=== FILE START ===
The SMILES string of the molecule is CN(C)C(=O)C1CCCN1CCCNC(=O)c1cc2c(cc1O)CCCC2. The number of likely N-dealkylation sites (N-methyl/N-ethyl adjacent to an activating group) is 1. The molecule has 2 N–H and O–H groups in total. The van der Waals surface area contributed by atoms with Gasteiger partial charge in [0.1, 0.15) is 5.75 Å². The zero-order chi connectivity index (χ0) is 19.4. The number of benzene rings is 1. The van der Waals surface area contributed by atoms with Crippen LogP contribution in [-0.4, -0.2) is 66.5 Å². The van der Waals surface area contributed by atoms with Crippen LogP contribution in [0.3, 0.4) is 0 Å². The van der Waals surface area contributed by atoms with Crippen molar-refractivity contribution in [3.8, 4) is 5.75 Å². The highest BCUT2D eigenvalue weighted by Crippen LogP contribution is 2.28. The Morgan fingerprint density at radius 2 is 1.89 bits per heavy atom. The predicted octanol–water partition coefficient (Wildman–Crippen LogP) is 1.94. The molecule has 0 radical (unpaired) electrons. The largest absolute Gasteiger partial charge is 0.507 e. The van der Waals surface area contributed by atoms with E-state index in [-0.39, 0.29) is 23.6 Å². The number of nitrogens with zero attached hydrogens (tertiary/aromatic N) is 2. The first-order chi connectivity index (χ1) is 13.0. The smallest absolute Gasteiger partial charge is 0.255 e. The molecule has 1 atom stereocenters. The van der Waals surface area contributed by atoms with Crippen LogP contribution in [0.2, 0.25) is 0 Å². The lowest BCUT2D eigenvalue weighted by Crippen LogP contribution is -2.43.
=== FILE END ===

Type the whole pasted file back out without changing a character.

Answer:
The SMILES string of the molecule is CN(C)C(=O)C1CCCN1CCCNC(=O)c1cc2c(cc1O)CCCC2. The number of likely N-dealkylation sites (N-methyl/N-ethyl adjacent to an activating group) is 1. The molecule has 2 N–H and O–H groups in total. The van der Waals surface area contributed by atoms with Gasteiger partial charge in [0.1, 0.15) is 5.75 Å². The zero-order chi connectivity index (χ0) is 19.4. The number of benzene rings is 1. The van der Waals surface area contributed by atoms with Crippen LogP contribution in [-0.4, -0.2) is 66.5 Å². The van der Waals surface area contributed by atoms with Crippen LogP contribution in [0.3, 0.4) is 0 Å². The van der Waals surface area contributed by atoms with Crippen molar-refractivity contribution in [3.8, 4) is 5.75 Å². The highest BCUT2D eigenvalue weighted by Crippen LogP contribution is 2.28. The Morgan fingerprint density at radius 2 is 1.89 bits per heavy atom. The predicted octanol–water partition coefficient (Wildman–Crippen LogP) is 1.94. The molecule has 0 radical (unpaired) electrons. The largest absolute Gasteiger partial charge is 0.507 e. The van der Waals surface area contributed by atoms with E-state index in [-0.39, 0.29) is 23.6 Å². The number of nitrogens with zero attached hydrogens (tertiary/aromatic N) is 2. The first-order chi connectivity index (χ1) is 13.0. The smallest absolute Gasteiger partial charge is 0.255 e. The molecule has 1 atom stereocenters. The van der Waals surface area contributed by atoms with Crippen LogP contribution in [0.2, 0.25) is 0 Å². The lowest BCUT2D eigenvalue weighted by Crippen LogP contribution is -2.43.